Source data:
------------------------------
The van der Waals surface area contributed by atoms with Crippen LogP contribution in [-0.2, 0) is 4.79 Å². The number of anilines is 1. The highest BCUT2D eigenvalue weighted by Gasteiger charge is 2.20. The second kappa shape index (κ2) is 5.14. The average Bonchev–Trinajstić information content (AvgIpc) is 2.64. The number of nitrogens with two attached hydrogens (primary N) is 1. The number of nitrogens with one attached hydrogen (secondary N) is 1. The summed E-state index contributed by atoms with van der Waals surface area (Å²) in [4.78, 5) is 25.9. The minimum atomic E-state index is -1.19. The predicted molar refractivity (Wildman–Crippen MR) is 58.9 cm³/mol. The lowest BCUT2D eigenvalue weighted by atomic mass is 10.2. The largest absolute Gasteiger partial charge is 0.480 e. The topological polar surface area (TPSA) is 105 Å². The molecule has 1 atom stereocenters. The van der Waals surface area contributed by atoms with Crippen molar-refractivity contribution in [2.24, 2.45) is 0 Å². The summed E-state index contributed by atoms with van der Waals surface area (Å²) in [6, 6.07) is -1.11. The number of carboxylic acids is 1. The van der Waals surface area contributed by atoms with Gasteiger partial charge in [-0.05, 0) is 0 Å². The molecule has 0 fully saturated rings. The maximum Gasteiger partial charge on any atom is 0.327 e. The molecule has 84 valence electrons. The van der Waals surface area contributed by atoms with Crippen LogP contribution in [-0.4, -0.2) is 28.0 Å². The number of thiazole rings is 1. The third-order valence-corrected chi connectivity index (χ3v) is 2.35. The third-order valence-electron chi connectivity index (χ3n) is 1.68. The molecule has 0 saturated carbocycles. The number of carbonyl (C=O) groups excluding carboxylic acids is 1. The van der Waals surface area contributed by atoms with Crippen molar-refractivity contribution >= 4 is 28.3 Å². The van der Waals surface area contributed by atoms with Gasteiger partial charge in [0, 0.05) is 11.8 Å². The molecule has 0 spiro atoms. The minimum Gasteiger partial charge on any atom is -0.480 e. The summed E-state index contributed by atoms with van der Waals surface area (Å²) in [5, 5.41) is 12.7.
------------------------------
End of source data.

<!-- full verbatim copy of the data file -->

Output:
The van der Waals surface area contributed by atoms with Crippen LogP contribution in [-0.2, 0) is 4.79 Å². The number of anilines is 1. The highest BCUT2D eigenvalue weighted by Gasteiger charge is 2.20. The second kappa shape index (κ2) is 5.14. The average Bonchev–Trinajstić information content (AvgIpc) is 2.64. The number of nitrogens with two attached hydrogens (primary N) is 1. The number of nitrogens with one attached hydrogen (secondary N) is 1. The summed E-state index contributed by atoms with van der Waals surface area (Å²) in [4.78, 5) is 25.9. The minimum atomic E-state index is -1.19. The predicted molar refractivity (Wildman–Crippen MR) is 58.9 cm³/mol. The lowest BCUT2D eigenvalue weighted by atomic mass is 10.2. The largest absolute Gasteiger partial charge is 0.480 e. The topological polar surface area (TPSA) is 105 Å². The molecule has 1 atom stereocenters. The van der Waals surface area contributed by atoms with Crippen molar-refractivity contribution in [2.24, 2.45) is 0 Å². The summed E-state index contributed by atoms with van der Waals surface area (Å²) in [6, 6.07) is -1.11. The number of carboxylic acids is 1. The van der Waals surface area contributed by atoms with Gasteiger partial charge in [-0.05, 0) is 0 Å². The molecule has 0 fully saturated rings. The maximum Gasteiger partial charge on any atom is 0.327 e. The molecule has 84 valence electrons. The van der Waals surface area contributed by atoms with Crippen LogP contribution in [-0.4, -0.2) is 28.0 Å². The number of thiazole rings is 1. The third-order valence-corrected chi connectivity index (χ3v) is 2.35. The third-order valence-electron chi connectivity index (χ3n) is 1.68. The molecule has 0 saturated carbocycles. The number of carbonyl (C=O) groups excluding carboxylic acids is 1. The van der Waals surface area contributed by atoms with Crippen molar-refractivity contribution >= 4 is 28.3 Å². The van der Waals surface area contributed by atoms with Gasteiger partial charge in [0, 0.05) is 11.8 Å². The molecule has 0 spiro atoms. The minimum Gasteiger partial charge on any atom is -0.480 e. The summed E-state index contributed by atoms with van der Waals surface area (Å²) in [5, 5.41) is 12.7.